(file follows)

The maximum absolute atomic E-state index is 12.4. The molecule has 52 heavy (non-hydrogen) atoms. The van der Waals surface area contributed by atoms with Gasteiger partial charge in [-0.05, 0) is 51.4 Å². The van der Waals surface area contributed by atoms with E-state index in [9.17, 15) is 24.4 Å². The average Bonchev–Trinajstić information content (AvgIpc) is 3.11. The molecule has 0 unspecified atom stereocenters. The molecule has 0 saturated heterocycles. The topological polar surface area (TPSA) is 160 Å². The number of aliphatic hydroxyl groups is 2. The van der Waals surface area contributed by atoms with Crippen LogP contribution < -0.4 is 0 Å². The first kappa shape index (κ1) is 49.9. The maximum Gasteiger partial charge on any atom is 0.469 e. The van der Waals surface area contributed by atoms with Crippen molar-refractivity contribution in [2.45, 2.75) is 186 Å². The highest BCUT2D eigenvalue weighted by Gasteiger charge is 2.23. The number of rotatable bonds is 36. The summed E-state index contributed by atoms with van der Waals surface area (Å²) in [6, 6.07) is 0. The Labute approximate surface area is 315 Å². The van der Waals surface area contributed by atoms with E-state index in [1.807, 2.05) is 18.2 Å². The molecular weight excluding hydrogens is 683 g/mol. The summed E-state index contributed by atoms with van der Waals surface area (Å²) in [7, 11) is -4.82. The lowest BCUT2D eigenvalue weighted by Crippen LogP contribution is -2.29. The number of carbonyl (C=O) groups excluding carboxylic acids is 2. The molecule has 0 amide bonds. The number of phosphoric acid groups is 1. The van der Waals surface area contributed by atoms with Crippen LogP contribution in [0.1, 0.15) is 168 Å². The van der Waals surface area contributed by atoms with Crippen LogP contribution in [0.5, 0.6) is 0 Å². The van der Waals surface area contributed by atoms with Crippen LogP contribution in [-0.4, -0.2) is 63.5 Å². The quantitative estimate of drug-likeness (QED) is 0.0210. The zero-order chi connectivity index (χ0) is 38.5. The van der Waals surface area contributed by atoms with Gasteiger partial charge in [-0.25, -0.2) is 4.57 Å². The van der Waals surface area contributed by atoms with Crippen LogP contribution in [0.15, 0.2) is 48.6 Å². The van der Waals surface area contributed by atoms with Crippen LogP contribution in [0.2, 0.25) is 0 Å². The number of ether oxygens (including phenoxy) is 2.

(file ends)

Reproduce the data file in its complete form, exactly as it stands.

The maximum absolute atomic E-state index is 12.4. The molecule has 52 heavy (non-hydrogen) atoms. The van der Waals surface area contributed by atoms with Gasteiger partial charge in [-0.05, 0) is 51.4 Å². The van der Waals surface area contributed by atoms with E-state index in [9.17, 15) is 24.4 Å². The average Bonchev–Trinajstić information content (AvgIpc) is 3.11. The molecule has 0 unspecified atom stereocenters. The molecule has 0 saturated heterocycles. The topological polar surface area (TPSA) is 160 Å². The number of aliphatic hydroxyl groups is 2. The van der Waals surface area contributed by atoms with Crippen LogP contribution < -0.4 is 0 Å². The first kappa shape index (κ1) is 49.9. The maximum Gasteiger partial charge on any atom is 0.469 e. The van der Waals surface area contributed by atoms with Crippen molar-refractivity contribution in [2.45, 2.75) is 186 Å². The highest BCUT2D eigenvalue weighted by Gasteiger charge is 2.23. The number of rotatable bonds is 36. The summed E-state index contributed by atoms with van der Waals surface area (Å²) in [6, 6.07) is 0. The Labute approximate surface area is 315 Å². The van der Waals surface area contributed by atoms with E-state index in [1.807, 2.05) is 18.2 Å². The molecular weight excluding hydrogens is 683 g/mol. The summed E-state index contributed by atoms with van der Waals surface area (Å²) in [7, 11) is -4.82. The lowest BCUT2D eigenvalue weighted by Crippen LogP contribution is -2.29. The number of carbonyl (C=O) groups excluding carboxylic acids is 2. The molecule has 0 amide bonds. The number of phosphoric acid groups is 1. The van der Waals surface area contributed by atoms with Crippen LogP contribution in [0.1, 0.15) is 168 Å². The van der Waals surface area contributed by atoms with Crippen LogP contribution in [0.5, 0.6) is 0 Å². The van der Waals surface area contributed by atoms with Crippen LogP contribution in [-0.4, -0.2) is 63.5 Å². The quantitative estimate of drug-likeness (QED) is 0.0210. The zero-order chi connectivity index (χ0) is 38.5. The van der Waals surface area contributed by atoms with Gasteiger partial charge in [-0.25, -0.2) is 4.57 Å². The van der Waals surface area contributed by atoms with Crippen LogP contribution in [0.15, 0.2) is 48.6 Å². The van der Waals surface area contributed by atoms with Crippen LogP contribution in [0.2, 0.25) is 0 Å². The number of ether oxygens (including phenoxy) is 2.